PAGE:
Rabbi Eliyahu on a Woman's Place
There seems no end to the stream of astounding stories out of Israel relating to the official rabbinate there.
This one, for instance, which says the rabbinate revoked an Ethiopian immigrant’s conversion to Judaism in retaliation for the legal action against a prominent rabbi. The immigrant was injured when he tried to leave the parking lot where she was the attendant without paying, and drove right over her.
This week brings another story relating to women — as so many of these rabbanut-related stories do — brought to us courtesy of former Chief Rabbi Mordechai Eliyahu, who is considered one of the most important living Sephardic halachic interpreters and kabbalists. The rabbi condemned his colleagues who “kowtow to women.”
According to the story on the Israeli news Web site Ynet:
During a Torah lesson delivered Monday, the prominent national religious leader spoke at length about the importance of observing chastity codes. He advised soldiers to cover their ears during military ceremonies that include women singing. “It’s better to go to jail than to obey the commander and hear a woman sing or play,” he stated. Eliyahu stressed that listening to a woman deliver a speech, if she did so while using hand gestures, was also forbidden: “It’s very serious. One should watch out for these things.”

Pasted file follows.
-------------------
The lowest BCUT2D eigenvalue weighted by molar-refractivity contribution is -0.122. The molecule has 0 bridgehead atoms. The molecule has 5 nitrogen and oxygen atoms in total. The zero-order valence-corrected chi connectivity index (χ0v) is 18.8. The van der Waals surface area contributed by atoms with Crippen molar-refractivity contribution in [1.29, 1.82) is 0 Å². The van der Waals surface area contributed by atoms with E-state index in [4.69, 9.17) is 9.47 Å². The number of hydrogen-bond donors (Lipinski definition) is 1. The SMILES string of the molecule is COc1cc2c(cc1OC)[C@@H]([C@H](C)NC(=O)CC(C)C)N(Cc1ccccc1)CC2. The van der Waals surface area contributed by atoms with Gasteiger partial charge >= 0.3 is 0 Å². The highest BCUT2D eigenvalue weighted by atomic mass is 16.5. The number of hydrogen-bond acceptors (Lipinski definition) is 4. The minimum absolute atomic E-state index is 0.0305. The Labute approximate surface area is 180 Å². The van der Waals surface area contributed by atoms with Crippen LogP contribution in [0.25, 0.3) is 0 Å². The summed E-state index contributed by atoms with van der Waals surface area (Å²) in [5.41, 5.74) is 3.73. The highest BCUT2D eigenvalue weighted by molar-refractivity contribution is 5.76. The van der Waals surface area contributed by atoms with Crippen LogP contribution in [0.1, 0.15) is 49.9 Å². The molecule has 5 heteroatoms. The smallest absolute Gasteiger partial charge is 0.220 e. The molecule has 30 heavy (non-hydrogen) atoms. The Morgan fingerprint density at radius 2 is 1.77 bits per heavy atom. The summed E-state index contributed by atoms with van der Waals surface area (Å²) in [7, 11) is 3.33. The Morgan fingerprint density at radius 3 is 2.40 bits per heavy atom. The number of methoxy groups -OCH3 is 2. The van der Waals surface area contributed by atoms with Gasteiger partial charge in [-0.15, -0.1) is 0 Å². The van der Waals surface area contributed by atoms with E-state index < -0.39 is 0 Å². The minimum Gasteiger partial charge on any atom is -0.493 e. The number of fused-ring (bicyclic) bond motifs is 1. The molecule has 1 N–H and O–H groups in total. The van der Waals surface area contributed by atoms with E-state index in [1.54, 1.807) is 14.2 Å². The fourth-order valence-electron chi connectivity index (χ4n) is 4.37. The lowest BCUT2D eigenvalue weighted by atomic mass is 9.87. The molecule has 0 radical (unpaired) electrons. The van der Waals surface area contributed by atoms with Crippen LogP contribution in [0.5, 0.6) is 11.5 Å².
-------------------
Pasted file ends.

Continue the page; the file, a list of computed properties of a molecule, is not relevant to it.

Hand gestures? I infer from the story that a woman delivering a speech (not that women have many opportunities to do so in front of a mixed audience, in Rabbi Eliyahu’s world) using hand gestures is forbidden because it’s potentially arousing to a male listener. If this is the rabbi’s reasoning (though “reason” seems a nearly impossible term to use in the context of this discussion), then it says far more about the way the rabbi views men than it does women.
It is a strange, sad view of human behavior and potential. Unfortunately, it continues to be women who ultimately pay the price for attitudes like his — relegated to ever-shrinking domains where it is “appropriate” for women to be present, to be visible, to be human.